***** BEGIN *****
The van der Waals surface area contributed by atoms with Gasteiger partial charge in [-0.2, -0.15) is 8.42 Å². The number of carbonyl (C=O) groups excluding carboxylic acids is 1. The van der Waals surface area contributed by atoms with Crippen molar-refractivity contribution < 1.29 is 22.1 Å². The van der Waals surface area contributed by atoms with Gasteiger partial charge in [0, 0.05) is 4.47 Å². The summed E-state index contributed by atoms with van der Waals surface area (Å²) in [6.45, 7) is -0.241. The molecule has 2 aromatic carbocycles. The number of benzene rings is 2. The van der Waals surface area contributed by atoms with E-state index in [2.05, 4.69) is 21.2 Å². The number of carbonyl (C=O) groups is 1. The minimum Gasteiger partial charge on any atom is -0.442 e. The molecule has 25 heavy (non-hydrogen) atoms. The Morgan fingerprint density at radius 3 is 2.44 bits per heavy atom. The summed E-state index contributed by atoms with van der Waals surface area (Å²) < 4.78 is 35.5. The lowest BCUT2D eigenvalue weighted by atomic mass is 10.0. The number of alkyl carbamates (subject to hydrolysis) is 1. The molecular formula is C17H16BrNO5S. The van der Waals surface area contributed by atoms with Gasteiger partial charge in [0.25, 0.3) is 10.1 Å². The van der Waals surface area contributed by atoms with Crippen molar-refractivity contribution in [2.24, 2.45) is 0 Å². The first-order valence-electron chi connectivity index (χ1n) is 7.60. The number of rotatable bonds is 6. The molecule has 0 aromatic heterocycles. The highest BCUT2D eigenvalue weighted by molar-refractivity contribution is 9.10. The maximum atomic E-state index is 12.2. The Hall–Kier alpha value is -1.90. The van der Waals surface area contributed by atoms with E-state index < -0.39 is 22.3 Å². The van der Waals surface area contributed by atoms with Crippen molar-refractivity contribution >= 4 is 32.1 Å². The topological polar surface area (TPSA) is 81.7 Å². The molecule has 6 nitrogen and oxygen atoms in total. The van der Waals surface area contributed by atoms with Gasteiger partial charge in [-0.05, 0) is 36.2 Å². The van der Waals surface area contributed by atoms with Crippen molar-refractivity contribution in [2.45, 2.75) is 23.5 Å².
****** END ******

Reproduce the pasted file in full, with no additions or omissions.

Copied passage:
The van der Waals surface area contributed by atoms with Gasteiger partial charge in [-0.2, -0.15) is 8.42 Å². The number of carbonyl (C=O) groups excluding carboxylic acids is 1. The van der Waals surface area contributed by atoms with Crippen molar-refractivity contribution < 1.29 is 22.1 Å². The van der Waals surface area contributed by atoms with Gasteiger partial charge in [0, 0.05) is 4.47 Å². The summed E-state index contributed by atoms with van der Waals surface area (Å²) in [6.45, 7) is -0.241. The molecule has 2 aromatic carbocycles. The number of benzene rings is 2. The van der Waals surface area contributed by atoms with E-state index in [2.05, 4.69) is 21.2 Å². The number of carbonyl (C=O) groups is 1. The minimum Gasteiger partial charge on any atom is -0.442 e. The molecule has 25 heavy (non-hydrogen) atoms. The Morgan fingerprint density at radius 3 is 2.44 bits per heavy atom. The summed E-state index contributed by atoms with van der Waals surface area (Å²) < 4.78 is 35.5. The lowest BCUT2D eigenvalue weighted by atomic mass is 10.0. The number of alkyl carbamates (subject to hydrolysis) is 1. The molecular formula is C17H16BrNO5S. The van der Waals surface area contributed by atoms with Gasteiger partial charge in [0.25, 0.3) is 10.1 Å². The van der Waals surface area contributed by atoms with Crippen molar-refractivity contribution in [2.24, 2.45) is 0 Å². The first-order valence-electron chi connectivity index (χ1n) is 7.60. The number of rotatable bonds is 6. The molecule has 0 aromatic heterocycles. The highest BCUT2D eigenvalue weighted by molar-refractivity contribution is 9.10. The maximum atomic E-state index is 12.2. The Hall–Kier alpha value is -1.90. The van der Waals surface area contributed by atoms with E-state index < -0.39 is 22.3 Å². The van der Waals surface area contributed by atoms with Crippen molar-refractivity contribution >= 4 is 32.1 Å². The topological polar surface area (TPSA) is 81.7 Å². The molecule has 6 nitrogen and oxygen atoms in total. The van der Waals surface area contributed by atoms with Gasteiger partial charge in [-0.05, 0) is 36.2 Å². The van der Waals surface area contributed by atoms with Crippen molar-refractivity contribution in [2.45, 2.75) is 23.5 Å².